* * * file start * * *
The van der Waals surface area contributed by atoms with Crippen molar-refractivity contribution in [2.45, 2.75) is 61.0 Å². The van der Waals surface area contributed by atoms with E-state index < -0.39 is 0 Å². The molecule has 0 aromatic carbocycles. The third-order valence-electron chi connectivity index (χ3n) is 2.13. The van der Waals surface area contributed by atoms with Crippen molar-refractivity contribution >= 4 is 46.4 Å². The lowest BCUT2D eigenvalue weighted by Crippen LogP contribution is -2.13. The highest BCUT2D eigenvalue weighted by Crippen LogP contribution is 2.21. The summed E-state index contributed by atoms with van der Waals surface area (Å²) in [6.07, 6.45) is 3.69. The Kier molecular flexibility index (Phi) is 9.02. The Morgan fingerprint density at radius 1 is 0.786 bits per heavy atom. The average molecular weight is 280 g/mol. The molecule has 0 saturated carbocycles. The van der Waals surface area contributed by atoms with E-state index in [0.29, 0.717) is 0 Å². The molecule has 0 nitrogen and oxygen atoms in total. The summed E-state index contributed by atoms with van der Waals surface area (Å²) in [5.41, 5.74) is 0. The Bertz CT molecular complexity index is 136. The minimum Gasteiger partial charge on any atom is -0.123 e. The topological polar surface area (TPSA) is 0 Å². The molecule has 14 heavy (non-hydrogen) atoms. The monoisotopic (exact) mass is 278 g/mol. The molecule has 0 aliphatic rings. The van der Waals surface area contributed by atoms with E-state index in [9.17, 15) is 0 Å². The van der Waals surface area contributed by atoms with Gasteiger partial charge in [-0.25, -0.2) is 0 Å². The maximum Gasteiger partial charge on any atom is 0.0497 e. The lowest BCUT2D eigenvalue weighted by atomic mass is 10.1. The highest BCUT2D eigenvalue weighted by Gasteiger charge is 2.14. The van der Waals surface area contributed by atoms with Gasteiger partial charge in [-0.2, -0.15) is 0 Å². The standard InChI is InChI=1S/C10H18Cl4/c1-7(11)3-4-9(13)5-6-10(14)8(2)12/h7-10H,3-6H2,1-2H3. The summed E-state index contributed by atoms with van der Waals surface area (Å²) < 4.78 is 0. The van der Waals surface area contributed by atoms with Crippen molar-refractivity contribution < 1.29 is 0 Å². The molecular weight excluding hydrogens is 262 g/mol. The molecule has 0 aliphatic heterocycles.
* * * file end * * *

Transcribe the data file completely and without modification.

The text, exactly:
The van der Waals surface area contributed by atoms with Crippen molar-refractivity contribution in [2.45, 2.75) is 61.0 Å². The van der Waals surface area contributed by atoms with E-state index < -0.39 is 0 Å². The molecule has 0 aromatic carbocycles. The third-order valence-electron chi connectivity index (χ3n) is 2.13. The van der Waals surface area contributed by atoms with Crippen molar-refractivity contribution >= 4 is 46.4 Å². The lowest BCUT2D eigenvalue weighted by Crippen LogP contribution is -2.13. The highest BCUT2D eigenvalue weighted by Crippen LogP contribution is 2.21. The summed E-state index contributed by atoms with van der Waals surface area (Å²) in [6.07, 6.45) is 3.69. The Kier molecular flexibility index (Phi) is 9.02. The Morgan fingerprint density at radius 1 is 0.786 bits per heavy atom. The average molecular weight is 280 g/mol. The molecule has 0 saturated carbocycles. The van der Waals surface area contributed by atoms with E-state index in [0.29, 0.717) is 0 Å². The molecule has 0 nitrogen and oxygen atoms in total. The summed E-state index contributed by atoms with van der Waals surface area (Å²) in [5.41, 5.74) is 0. The Bertz CT molecular complexity index is 136. The minimum Gasteiger partial charge on any atom is -0.123 e. The topological polar surface area (TPSA) is 0 Å². The molecule has 14 heavy (non-hydrogen) atoms. The monoisotopic (exact) mass is 278 g/mol. The molecule has 0 aliphatic rings. The van der Waals surface area contributed by atoms with E-state index in [9.17, 15) is 0 Å². The van der Waals surface area contributed by atoms with Gasteiger partial charge in [-0.25, -0.2) is 0 Å². The maximum Gasteiger partial charge on any atom is 0.0497 e. The lowest BCUT2D eigenvalue weighted by atomic mass is 10.1. The highest BCUT2D eigenvalue weighted by Gasteiger charge is 2.14. The van der Waals surface area contributed by atoms with Gasteiger partial charge in [-0.2, -0.15) is 0 Å². The standard InChI is InChI=1S/C10H18Cl4/c1-7(11)3-4-9(13)5-6-10(14)8(2)12/h7-10H,3-6H2,1-2H3. The summed E-state index contributed by atoms with van der Waals surface area (Å²) < 4.78 is 0. The van der Waals surface area contributed by atoms with Crippen molar-refractivity contribution < 1.29 is 0 Å². The molecular weight excluding hydrogens is 262 g/mol. The molecule has 0 aliphatic heterocycles.